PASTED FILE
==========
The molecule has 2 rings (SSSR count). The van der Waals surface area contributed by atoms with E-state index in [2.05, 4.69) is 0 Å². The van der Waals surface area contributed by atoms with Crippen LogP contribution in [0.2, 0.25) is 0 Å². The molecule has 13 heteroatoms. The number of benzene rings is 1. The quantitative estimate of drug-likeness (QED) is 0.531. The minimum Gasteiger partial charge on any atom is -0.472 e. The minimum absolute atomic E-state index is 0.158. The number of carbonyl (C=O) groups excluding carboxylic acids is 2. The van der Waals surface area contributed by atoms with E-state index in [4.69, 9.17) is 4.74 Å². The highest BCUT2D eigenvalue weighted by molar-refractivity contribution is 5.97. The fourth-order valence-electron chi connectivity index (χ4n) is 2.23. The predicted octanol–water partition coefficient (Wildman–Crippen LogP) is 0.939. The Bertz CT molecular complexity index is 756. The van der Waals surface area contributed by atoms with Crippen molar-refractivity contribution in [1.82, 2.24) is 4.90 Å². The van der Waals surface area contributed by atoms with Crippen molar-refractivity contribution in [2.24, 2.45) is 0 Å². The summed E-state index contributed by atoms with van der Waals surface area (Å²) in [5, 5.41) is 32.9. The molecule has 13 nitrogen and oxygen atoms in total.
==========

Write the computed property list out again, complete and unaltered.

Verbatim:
The molecule has 2 rings (SSSR count). The van der Waals surface area contributed by atoms with E-state index in [2.05, 4.69) is 0 Å². The van der Waals surface area contributed by atoms with Crippen LogP contribution in [0.2, 0.25) is 0 Å². The molecule has 13 heteroatoms. The number of benzene rings is 1. The quantitative estimate of drug-likeness (QED) is 0.531. The minimum Gasteiger partial charge on any atom is -0.472 e. The minimum absolute atomic E-state index is 0.158. The number of carbonyl (C=O) groups excluding carboxylic acids is 2. The van der Waals surface area contributed by atoms with E-state index in [4.69, 9.17) is 4.74 Å². The highest BCUT2D eigenvalue weighted by molar-refractivity contribution is 5.97. The fourth-order valence-electron chi connectivity index (χ4n) is 2.23. The predicted octanol–water partition coefficient (Wildman–Crippen LogP) is 0.939. The Bertz CT molecular complexity index is 756. The van der Waals surface area contributed by atoms with Crippen molar-refractivity contribution in [1.82, 2.24) is 4.90 Å². The van der Waals surface area contributed by atoms with Crippen molar-refractivity contribution in [2.24, 2.45) is 0 Å². The summed E-state index contributed by atoms with van der Waals surface area (Å²) in [5, 5.41) is 32.9. The molecule has 13 nitrogen and oxygen atoms in total.